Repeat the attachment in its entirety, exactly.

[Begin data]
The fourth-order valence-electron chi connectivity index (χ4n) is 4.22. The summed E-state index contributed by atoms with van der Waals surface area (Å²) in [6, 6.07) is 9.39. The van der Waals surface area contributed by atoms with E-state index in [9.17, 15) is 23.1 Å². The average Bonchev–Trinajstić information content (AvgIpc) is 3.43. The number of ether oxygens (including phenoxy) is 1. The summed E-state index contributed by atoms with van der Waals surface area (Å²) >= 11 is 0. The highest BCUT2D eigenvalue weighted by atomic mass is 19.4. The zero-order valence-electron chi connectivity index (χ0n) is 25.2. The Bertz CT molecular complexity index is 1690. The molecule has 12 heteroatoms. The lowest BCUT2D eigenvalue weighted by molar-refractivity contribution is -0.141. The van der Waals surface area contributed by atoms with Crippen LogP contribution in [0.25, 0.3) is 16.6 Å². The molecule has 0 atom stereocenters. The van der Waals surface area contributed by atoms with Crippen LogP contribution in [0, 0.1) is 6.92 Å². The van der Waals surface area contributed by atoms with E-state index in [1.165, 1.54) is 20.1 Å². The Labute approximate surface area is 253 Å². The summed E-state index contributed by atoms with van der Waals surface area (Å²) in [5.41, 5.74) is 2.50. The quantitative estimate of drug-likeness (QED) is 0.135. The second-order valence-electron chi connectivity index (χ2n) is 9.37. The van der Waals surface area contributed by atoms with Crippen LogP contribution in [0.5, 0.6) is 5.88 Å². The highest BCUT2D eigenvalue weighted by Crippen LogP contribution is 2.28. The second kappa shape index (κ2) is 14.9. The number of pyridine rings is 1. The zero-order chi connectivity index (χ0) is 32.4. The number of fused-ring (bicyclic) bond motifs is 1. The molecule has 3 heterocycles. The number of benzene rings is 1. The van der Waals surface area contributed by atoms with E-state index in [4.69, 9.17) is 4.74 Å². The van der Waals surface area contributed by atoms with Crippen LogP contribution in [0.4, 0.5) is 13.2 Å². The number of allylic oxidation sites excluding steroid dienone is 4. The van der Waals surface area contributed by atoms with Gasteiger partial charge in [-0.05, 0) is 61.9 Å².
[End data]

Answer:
The fourth-order valence-electron chi connectivity index (χ4n) is 4.22. The summed E-state index contributed by atoms with van der Waals surface area (Å²) in [6, 6.07) is 9.39. The van der Waals surface area contributed by atoms with E-state index in [9.17, 15) is 23.1 Å². The average Bonchev–Trinajstić information content (AvgIpc) is 3.43. The number of ether oxygens (including phenoxy) is 1. The summed E-state index contributed by atoms with van der Waals surface area (Å²) >= 11 is 0. The highest BCUT2D eigenvalue weighted by atomic mass is 19.4. The zero-order valence-electron chi connectivity index (χ0n) is 25.2. The Bertz CT molecular complexity index is 1690. The molecule has 12 heteroatoms. The lowest BCUT2D eigenvalue weighted by molar-refractivity contribution is -0.141. The van der Waals surface area contributed by atoms with Crippen LogP contribution in [0.25, 0.3) is 16.6 Å². The molecule has 0 atom stereocenters. The van der Waals surface area contributed by atoms with Crippen LogP contribution in [0, 0.1) is 6.92 Å². The van der Waals surface area contributed by atoms with E-state index in [1.165, 1.54) is 20.1 Å². The Labute approximate surface area is 253 Å². The summed E-state index contributed by atoms with van der Waals surface area (Å²) in [5.41, 5.74) is 2.50. The quantitative estimate of drug-likeness (QED) is 0.135. The second-order valence-electron chi connectivity index (χ2n) is 9.37. The van der Waals surface area contributed by atoms with Crippen LogP contribution in [0.5, 0.6) is 5.88 Å². The highest BCUT2D eigenvalue weighted by Crippen LogP contribution is 2.28. The second kappa shape index (κ2) is 14.9. The number of pyridine rings is 1. The zero-order chi connectivity index (χ0) is 32.4. The number of fused-ring (bicyclic) bond motifs is 1. The molecule has 3 heterocycles. The number of benzene rings is 1. The van der Waals surface area contributed by atoms with E-state index in [4.69, 9.17) is 4.74 Å². The van der Waals surface area contributed by atoms with Crippen LogP contribution in [0.4, 0.5) is 13.2 Å². The number of allylic oxidation sites excluding steroid dienone is 4. The van der Waals surface area contributed by atoms with Gasteiger partial charge in [-0.05, 0) is 61.9 Å².